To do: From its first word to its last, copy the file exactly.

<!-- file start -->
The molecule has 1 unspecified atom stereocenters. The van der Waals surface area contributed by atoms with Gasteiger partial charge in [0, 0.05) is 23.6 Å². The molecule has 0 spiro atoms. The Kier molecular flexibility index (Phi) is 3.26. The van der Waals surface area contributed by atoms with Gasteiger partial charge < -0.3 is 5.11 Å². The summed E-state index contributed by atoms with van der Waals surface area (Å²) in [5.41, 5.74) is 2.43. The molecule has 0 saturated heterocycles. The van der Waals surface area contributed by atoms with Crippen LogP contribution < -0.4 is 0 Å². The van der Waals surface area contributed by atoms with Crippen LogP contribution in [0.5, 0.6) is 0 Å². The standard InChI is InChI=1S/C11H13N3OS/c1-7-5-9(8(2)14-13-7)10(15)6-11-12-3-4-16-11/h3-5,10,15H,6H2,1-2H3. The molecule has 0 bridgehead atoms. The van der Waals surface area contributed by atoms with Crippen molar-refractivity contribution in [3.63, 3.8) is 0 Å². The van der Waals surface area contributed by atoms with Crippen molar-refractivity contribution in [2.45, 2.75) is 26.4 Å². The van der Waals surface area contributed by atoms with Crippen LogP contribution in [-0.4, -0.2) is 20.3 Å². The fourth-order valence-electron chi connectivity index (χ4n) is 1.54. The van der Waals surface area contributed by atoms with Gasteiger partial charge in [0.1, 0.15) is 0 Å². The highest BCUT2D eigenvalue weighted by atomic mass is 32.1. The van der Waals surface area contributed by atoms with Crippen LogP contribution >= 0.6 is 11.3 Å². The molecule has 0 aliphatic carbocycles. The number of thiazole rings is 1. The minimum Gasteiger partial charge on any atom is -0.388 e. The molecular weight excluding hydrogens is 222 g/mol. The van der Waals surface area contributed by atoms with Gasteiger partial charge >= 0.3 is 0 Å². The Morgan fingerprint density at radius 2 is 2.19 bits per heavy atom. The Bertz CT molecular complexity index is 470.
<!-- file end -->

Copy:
The molecule has 1 unspecified atom stereocenters. The van der Waals surface area contributed by atoms with Gasteiger partial charge in [0, 0.05) is 23.6 Å². The molecule has 0 spiro atoms. The Kier molecular flexibility index (Phi) is 3.26. The van der Waals surface area contributed by atoms with Gasteiger partial charge < -0.3 is 5.11 Å². The summed E-state index contributed by atoms with van der Waals surface area (Å²) in [5.41, 5.74) is 2.43. The molecule has 0 saturated heterocycles. The van der Waals surface area contributed by atoms with Crippen LogP contribution < -0.4 is 0 Å². The van der Waals surface area contributed by atoms with Crippen LogP contribution in [0.5, 0.6) is 0 Å². The standard InChI is InChI=1S/C11H13N3OS/c1-7-5-9(8(2)14-13-7)10(15)6-11-12-3-4-16-11/h3-5,10,15H,6H2,1-2H3. The molecule has 0 bridgehead atoms. The van der Waals surface area contributed by atoms with Crippen molar-refractivity contribution in [3.63, 3.8) is 0 Å². The van der Waals surface area contributed by atoms with Crippen molar-refractivity contribution in [2.45, 2.75) is 26.4 Å². The van der Waals surface area contributed by atoms with Crippen LogP contribution in [-0.4, -0.2) is 20.3 Å². The fourth-order valence-electron chi connectivity index (χ4n) is 1.54. The van der Waals surface area contributed by atoms with Gasteiger partial charge in [0.1, 0.15) is 0 Å². The highest BCUT2D eigenvalue weighted by atomic mass is 32.1. The van der Waals surface area contributed by atoms with Crippen LogP contribution >= 0.6 is 11.3 Å². The molecule has 0 aliphatic carbocycles. The number of thiazole rings is 1. The minimum Gasteiger partial charge on any atom is -0.388 e. The molecular weight excluding hydrogens is 222 g/mol. The van der Waals surface area contributed by atoms with Gasteiger partial charge >= 0.3 is 0 Å². The Morgan fingerprint density at radius 2 is 2.19 bits per heavy atom. The Bertz CT molecular complexity index is 470.